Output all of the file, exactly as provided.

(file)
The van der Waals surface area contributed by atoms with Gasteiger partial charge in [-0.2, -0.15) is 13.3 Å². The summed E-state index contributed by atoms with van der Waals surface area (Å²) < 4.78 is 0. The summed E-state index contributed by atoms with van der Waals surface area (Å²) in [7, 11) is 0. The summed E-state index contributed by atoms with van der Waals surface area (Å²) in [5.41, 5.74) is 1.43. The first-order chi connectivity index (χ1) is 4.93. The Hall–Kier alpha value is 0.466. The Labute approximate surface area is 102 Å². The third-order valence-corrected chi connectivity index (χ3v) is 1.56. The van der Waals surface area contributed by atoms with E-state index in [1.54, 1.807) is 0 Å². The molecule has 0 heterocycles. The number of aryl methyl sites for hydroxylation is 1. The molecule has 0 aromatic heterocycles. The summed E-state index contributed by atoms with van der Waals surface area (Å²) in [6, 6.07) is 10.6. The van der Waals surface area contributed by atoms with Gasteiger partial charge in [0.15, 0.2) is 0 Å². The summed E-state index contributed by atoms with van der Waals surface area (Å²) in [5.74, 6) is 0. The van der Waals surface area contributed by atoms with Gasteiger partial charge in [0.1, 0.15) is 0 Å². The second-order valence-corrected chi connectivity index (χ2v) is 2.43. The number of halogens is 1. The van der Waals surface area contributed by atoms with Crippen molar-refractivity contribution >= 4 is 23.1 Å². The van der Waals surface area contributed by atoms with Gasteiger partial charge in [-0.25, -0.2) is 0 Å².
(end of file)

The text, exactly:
The van der Waals surface area contributed by atoms with Gasteiger partial charge in [-0.2, -0.15) is 13.3 Å². The summed E-state index contributed by atoms with van der Waals surface area (Å²) < 4.78 is 0. The summed E-state index contributed by atoms with van der Waals surface area (Å²) in [7, 11) is 0. The summed E-state index contributed by atoms with van der Waals surface area (Å²) in [5.41, 5.74) is 1.43. The first-order chi connectivity index (χ1) is 4.93. The Hall–Kier alpha value is 0.466. The Labute approximate surface area is 102 Å². The third-order valence-corrected chi connectivity index (χ3v) is 1.56. The van der Waals surface area contributed by atoms with E-state index in [1.54, 1.807) is 0 Å². The molecule has 0 heterocycles. The number of aryl methyl sites for hydroxylation is 1. The molecule has 0 aromatic heterocycles. The summed E-state index contributed by atoms with van der Waals surface area (Å²) in [6, 6.07) is 10.6. The van der Waals surface area contributed by atoms with Gasteiger partial charge in [0.15, 0.2) is 0 Å². The summed E-state index contributed by atoms with van der Waals surface area (Å²) in [5.74, 6) is 0. The van der Waals surface area contributed by atoms with Gasteiger partial charge in [0.1, 0.15) is 0 Å². The second-order valence-corrected chi connectivity index (χ2v) is 2.43. The number of halogens is 1. The van der Waals surface area contributed by atoms with Crippen molar-refractivity contribution >= 4 is 23.1 Å². The van der Waals surface area contributed by atoms with Gasteiger partial charge in [-0.25, -0.2) is 0 Å².